This time, it still is fast in that patch of Germany – it’s the current holder of the ’Ring’s front-drive production car record, after all – and it’s still great to drive in the right conditions. It steers really keenly, has great body control, is very fast and seriously rewarding. But it’s also habitable and usable in the wrong conditions.
That the Type R was in the product plan from the start of development has made the Civic a better racing car. Before the start of the BTCC season, I took our Civic up to Team Dynamics, which runs Honda’s touring car campaign, where they were putting together a racing car using the road car’s body-in-white as a basis.
The floor is flat along most of the underside – in the old car, the fuel tank was under the front seats – which allows the driver’s seat to be mounted lower and also means the under-body aero effect is better. And the wings and scoops that find their way onto the road car, giving it an ‘interesting’ appearance, are also used on the race car, which gives impressive aero performance.
From a road car perspective, and on the M4 or a back road rather than a race track, I suspect the only notable benefit of the flat floor is that low driving position. It’s dead easy to get comfortable in the Civic and stay that way, with its body-hugging seats and widely adjustable wheel matching the car’s intent nicely.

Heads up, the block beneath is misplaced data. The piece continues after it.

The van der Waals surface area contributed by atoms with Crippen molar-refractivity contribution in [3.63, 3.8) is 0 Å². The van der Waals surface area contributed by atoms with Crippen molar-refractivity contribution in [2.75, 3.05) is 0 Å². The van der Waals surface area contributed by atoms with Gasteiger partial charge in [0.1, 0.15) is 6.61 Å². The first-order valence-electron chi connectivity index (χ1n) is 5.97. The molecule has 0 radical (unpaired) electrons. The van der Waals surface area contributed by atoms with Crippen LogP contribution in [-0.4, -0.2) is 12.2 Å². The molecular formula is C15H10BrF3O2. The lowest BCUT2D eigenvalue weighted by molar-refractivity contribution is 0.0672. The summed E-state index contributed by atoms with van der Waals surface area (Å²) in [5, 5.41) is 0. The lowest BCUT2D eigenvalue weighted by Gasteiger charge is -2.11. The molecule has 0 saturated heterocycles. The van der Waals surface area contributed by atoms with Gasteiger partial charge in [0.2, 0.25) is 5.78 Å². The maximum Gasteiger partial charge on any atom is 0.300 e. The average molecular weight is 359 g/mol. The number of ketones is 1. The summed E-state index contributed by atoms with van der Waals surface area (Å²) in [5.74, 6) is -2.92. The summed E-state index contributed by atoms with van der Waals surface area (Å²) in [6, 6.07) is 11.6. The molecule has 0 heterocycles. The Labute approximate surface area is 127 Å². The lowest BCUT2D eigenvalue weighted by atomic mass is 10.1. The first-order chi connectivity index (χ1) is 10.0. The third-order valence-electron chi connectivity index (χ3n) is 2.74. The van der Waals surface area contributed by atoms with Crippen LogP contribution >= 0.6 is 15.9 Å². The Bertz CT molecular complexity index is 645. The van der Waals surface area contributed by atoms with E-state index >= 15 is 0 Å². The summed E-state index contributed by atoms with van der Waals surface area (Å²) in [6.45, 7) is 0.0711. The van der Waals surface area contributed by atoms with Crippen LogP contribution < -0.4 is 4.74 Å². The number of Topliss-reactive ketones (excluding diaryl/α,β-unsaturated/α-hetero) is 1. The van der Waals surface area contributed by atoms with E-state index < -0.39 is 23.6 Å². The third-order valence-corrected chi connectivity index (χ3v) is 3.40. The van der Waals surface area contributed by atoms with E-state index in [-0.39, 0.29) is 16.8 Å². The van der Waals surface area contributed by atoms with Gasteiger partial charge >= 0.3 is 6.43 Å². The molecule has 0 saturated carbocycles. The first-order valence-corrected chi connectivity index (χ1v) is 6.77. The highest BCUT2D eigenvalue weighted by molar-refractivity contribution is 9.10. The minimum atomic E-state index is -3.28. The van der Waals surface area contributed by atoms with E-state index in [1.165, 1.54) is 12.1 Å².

As does the metal-topped gearlever, which is the coolest outside of an Ariel Atom or Caterham 7. Not cool frequently enough, mind you: freezing cold or red hot are its preferred states. I love it, but having climbed into the car in both -5deg C and 30deg C temperatures, it makes you suffer for your art. No wonder most car makers moved to wood or plastic as soon as they could.
Still, it’s not a fault, it’s a feature. As is, apparently, some brake squeal. Distinctly “not a malfunction”, says the Civic’s owner’s manual.
And that’s it, from a hard-work perspective. This hot hatch, which you might think demanded quite a lot from its owner on account of a) being front-wheel drive, b) having 316bhp and c) being really fast on a race track, is actually very easy to squeeze into your life, even if most of your driving is away from back roads.
The ride is compliant. As standard, and perhaps to be expected, the Civic defaults to Sport on its drive modes when you start it up. But that’s where I like it. Comfort brings some softness, which can be nice, but also lightness to the steering and lower throttle response, so it feels neutered. There’s an R mode too, which feels too harsh for British roads. If I could, I’d sometimes have switched the dampers to soft but left the rest in Sport, but you don’t get that option. Pity, it would presumably only mean amending some software.